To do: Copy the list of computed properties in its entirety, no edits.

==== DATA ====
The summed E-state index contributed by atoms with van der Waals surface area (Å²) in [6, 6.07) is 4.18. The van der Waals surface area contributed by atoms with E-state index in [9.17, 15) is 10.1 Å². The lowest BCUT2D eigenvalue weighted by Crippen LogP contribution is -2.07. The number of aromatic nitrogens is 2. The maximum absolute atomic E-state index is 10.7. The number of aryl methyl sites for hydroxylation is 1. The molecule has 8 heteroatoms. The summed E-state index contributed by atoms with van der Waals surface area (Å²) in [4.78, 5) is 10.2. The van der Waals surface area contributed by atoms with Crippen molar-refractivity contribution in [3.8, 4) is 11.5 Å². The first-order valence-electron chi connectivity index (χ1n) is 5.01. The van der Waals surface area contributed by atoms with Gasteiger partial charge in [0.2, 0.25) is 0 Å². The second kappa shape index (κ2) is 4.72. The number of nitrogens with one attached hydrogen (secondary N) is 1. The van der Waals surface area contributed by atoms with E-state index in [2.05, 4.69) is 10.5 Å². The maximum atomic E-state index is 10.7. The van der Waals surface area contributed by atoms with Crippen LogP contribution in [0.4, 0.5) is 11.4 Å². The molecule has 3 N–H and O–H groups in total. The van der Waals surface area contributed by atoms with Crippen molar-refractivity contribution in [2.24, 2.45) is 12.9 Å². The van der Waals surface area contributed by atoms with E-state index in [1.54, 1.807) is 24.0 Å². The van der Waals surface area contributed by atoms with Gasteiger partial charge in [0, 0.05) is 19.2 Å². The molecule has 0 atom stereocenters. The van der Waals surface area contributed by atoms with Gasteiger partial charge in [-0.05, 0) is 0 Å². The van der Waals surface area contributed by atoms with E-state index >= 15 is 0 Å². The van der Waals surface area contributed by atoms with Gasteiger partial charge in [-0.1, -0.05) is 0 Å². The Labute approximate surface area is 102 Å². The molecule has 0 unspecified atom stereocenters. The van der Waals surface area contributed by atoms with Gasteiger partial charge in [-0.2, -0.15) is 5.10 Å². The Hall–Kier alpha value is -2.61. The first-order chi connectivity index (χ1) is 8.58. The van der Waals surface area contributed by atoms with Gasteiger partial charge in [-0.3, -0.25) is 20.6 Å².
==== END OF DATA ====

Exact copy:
The summed E-state index contributed by atoms with van der Waals surface area (Å²) in [6, 6.07) is 4.18. The van der Waals surface area contributed by atoms with E-state index in [9.17, 15) is 10.1 Å². The lowest BCUT2D eigenvalue weighted by Crippen LogP contribution is -2.07. The number of aromatic nitrogens is 2. The maximum absolute atomic E-state index is 10.7. The number of aryl methyl sites for hydroxylation is 1. The molecule has 8 heteroatoms. The summed E-state index contributed by atoms with van der Waals surface area (Å²) in [4.78, 5) is 10.2. The van der Waals surface area contributed by atoms with Crippen molar-refractivity contribution in [3.8, 4) is 11.5 Å². The first-order valence-electron chi connectivity index (χ1n) is 5.01. The van der Waals surface area contributed by atoms with Gasteiger partial charge in [0.2, 0.25) is 0 Å². The second kappa shape index (κ2) is 4.72. The number of nitrogens with one attached hydrogen (secondary N) is 1. The van der Waals surface area contributed by atoms with E-state index in [2.05, 4.69) is 10.5 Å². The maximum atomic E-state index is 10.7. The van der Waals surface area contributed by atoms with Crippen LogP contribution in [0.4, 0.5) is 11.4 Å². The molecule has 3 N–H and O–H groups in total. The van der Waals surface area contributed by atoms with Crippen molar-refractivity contribution in [2.24, 2.45) is 12.9 Å². The van der Waals surface area contributed by atoms with E-state index in [1.54, 1.807) is 24.0 Å². The van der Waals surface area contributed by atoms with Gasteiger partial charge in [0, 0.05) is 19.2 Å². The molecule has 0 atom stereocenters. The van der Waals surface area contributed by atoms with Gasteiger partial charge in [-0.05, 0) is 0 Å². The van der Waals surface area contributed by atoms with E-state index >= 15 is 0 Å². The van der Waals surface area contributed by atoms with Gasteiger partial charge in [-0.1, -0.05) is 0 Å². The Labute approximate surface area is 102 Å². The molecule has 0 unspecified atom stereocenters. The van der Waals surface area contributed by atoms with Gasteiger partial charge in [-0.2, -0.15) is 5.10 Å². The Hall–Kier alpha value is -2.61. The first-order chi connectivity index (χ1) is 8.58. The van der Waals surface area contributed by atoms with Gasteiger partial charge in [-0.3, -0.25) is 20.6 Å².